Disposable fashion, online shopping, and meeting the maker


Eloise Bishop, an ambassador for ethical brands and practices, welcomed a crowd of Melbourne’s environmentally conscious at a sustainable fashion forum during Melbourne Spring Fashion Week.


Bishop announced some shocking facts and figures before she picked the seams of three panellists’ brains: Karen Resicheck, Susan Dimasi and Matt Thomson.

Consumers send endless kilograms of goods and packaging to their landfill each year. Even many of the second-hand items sent to your local op shop can end up as waste when their quality is too poor to sell.


A growing interest in zero waste patterns and sustainable dying and production techniques is helping expand Australia’s eco fashion industry.


Although these technologies are developing and attitudes are evolving, the panellists believe the next big step is one away from disposable fashion.

Susan Dimasi, founder of Materialbyproduct, said that there is a place for “fast fashion”, as it allows investment buying to feel special.



Matt Thomson is a former engineering student who has built up his own company, Mattt Bags. Matt opens his doors to buyers who want to be involved in the design process and tries to repair products for clients long after they’ve taken them home. He feels that bags need to be more of a long-term buy, and it’s great if designers can be in it for the long haul.


This sparked a debate about the differing attitudes between generations. Our grandparents were taught to make do and mend. Now we commit to an alternative two-step process – throw out and browse.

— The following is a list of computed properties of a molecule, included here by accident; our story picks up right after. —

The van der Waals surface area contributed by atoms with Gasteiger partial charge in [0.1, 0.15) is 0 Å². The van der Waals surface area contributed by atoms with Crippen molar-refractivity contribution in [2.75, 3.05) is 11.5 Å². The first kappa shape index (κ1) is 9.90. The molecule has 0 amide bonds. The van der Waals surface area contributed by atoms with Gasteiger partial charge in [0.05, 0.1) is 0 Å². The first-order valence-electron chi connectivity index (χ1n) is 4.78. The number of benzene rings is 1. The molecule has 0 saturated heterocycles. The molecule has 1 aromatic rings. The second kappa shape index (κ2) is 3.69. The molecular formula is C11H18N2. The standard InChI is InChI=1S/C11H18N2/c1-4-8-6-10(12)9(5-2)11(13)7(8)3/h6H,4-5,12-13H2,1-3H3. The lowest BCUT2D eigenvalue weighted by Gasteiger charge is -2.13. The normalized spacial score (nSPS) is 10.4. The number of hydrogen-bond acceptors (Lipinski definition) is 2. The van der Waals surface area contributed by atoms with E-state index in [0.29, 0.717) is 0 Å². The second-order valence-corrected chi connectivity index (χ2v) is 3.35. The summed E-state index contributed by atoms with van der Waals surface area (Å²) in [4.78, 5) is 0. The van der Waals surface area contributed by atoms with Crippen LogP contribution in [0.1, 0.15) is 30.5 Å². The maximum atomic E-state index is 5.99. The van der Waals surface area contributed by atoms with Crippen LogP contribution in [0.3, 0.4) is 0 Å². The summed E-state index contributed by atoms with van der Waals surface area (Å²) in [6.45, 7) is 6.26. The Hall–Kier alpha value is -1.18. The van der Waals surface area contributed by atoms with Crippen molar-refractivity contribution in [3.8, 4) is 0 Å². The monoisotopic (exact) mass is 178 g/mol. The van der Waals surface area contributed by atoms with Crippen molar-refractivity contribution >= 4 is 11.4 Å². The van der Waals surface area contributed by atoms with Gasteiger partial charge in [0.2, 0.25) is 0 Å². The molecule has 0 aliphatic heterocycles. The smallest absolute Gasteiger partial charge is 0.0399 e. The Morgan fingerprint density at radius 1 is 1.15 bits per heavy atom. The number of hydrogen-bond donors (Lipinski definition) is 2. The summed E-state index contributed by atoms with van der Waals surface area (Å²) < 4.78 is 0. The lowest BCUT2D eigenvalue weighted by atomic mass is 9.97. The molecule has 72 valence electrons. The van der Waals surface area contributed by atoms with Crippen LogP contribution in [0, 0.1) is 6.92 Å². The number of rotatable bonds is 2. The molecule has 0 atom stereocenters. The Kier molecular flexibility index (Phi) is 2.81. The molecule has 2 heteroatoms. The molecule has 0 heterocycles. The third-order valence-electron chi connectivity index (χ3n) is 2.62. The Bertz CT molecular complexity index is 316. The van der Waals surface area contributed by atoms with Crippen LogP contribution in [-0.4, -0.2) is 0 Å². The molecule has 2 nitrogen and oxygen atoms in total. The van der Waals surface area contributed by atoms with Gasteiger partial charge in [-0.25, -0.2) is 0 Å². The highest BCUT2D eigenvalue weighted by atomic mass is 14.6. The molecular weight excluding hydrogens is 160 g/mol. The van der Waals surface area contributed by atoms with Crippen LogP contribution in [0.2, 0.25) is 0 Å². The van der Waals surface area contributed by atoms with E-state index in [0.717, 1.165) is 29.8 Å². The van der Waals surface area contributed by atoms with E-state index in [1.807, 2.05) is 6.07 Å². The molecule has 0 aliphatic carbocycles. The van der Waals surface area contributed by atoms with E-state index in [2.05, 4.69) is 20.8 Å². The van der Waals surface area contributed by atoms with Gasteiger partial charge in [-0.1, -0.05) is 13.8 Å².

Creator of Alice Euphemia, Karen Reischeck, hosted an event where customers brought in old purchases to be mended by their original makers. She reflected on the experience as a rewarding and exhausting experiment.

There are a few awkward contradictions creating tension in the industry at the moment. One is between this idea of helping pieces last and wanting a steady commercial profit. The other is between the aspiration to go back to some of these endearing old-fashioned methods and the need to progress to online retail.

The ‘meet your maker’ idea is inspiring and influential. Companies like Bento have provided customers with a list of where they have sourced the fabric and workers to create their garments.


This growing desire for transparency, however, is difficult to authentically stick to when moving across into online sales. Bishop soothed the audience’s fears by insisting that while “online shopping will change how we shop forever, this is an opportunity for the Australian fashion industry to adapt and have a unique edge by leading in the online and ethical sectors”.

About The Author

Hannah Bambra

Hannah is a young RMIT Journalism student who writes lifestyle pieces for various publications. She holds a great interest in the architecture, food, coffee, art, fashion, film, flowers and all else Melbourne has to offer. She loves the marriage between image and text that is blossoming through online media.

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